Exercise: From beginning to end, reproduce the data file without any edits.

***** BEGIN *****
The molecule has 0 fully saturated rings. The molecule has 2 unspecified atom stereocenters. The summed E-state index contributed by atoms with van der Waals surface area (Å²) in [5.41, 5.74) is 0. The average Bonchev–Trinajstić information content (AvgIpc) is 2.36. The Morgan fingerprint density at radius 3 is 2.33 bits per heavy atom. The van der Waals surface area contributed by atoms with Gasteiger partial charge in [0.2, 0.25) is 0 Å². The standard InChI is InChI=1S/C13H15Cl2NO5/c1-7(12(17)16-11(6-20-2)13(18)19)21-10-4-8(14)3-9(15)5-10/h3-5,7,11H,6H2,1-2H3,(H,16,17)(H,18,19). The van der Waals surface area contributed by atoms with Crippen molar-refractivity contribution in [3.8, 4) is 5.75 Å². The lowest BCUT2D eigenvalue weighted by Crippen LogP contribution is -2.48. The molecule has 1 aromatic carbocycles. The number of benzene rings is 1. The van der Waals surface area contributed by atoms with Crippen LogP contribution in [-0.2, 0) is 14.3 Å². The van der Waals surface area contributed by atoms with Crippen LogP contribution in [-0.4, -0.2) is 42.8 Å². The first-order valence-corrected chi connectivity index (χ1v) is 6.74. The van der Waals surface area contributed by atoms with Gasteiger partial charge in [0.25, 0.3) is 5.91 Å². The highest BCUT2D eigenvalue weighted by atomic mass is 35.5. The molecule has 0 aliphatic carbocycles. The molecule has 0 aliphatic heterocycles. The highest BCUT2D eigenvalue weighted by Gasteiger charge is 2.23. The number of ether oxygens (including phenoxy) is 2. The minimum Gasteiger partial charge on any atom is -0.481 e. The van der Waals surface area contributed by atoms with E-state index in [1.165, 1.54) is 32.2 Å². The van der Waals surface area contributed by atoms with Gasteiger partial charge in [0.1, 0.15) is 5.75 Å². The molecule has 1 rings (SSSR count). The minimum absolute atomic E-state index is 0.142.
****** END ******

The molecule has 0 fully saturated rings. The molecule has 2 unspecified atom stereocenters. The summed E-state index contributed by atoms with van der Waals surface area (Å²) in [5.41, 5.74) is 0. The average Bonchev–Trinajstić information content (AvgIpc) is 2.36. The Morgan fingerprint density at radius 3 is 2.33 bits per heavy atom. The van der Waals surface area contributed by atoms with Gasteiger partial charge in [0.2, 0.25) is 0 Å². The standard InChI is InChI=1S/C13H15Cl2NO5/c1-7(12(17)16-11(6-20-2)13(18)19)21-10-4-8(14)3-9(15)5-10/h3-5,7,11H,6H2,1-2H3,(H,16,17)(H,18,19). The van der Waals surface area contributed by atoms with Crippen molar-refractivity contribution in [3.8, 4) is 5.75 Å². The lowest BCUT2D eigenvalue weighted by Crippen LogP contribution is -2.48. The molecule has 1 aromatic carbocycles. The number of benzene rings is 1. The van der Waals surface area contributed by atoms with Crippen LogP contribution in [-0.2, 0) is 14.3 Å². The van der Waals surface area contributed by atoms with Crippen LogP contribution in [-0.4, -0.2) is 42.8 Å². The first-order valence-corrected chi connectivity index (χ1v) is 6.74. The van der Waals surface area contributed by atoms with Gasteiger partial charge in [0.25, 0.3) is 5.91 Å². The highest BCUT2D eigenvalue weighted by atomic mass is 35.5. The molecule has 0 aliphatic carbocycles. The molecule has 0 aliphatic heterocycles. The highest BCUT2D eigenvalue weighted by Gasteiger charge is 2.23. The number of ether oxygens (including phenoxy) is 2. The minimum Gasteiger partial charge on any atom is -0.481 e. The van der Waals surface area contributed by atoms with E-state index in [1.165, 1.54) is 32.2 Å². The van der Waals surface area contributed by atoms with Gasteiger partial charge in [0.1, 0.15) is 5.75 Å². The molecule has 1 rings (SSSR count). The minimum absolute atomic E-state index is 0.142.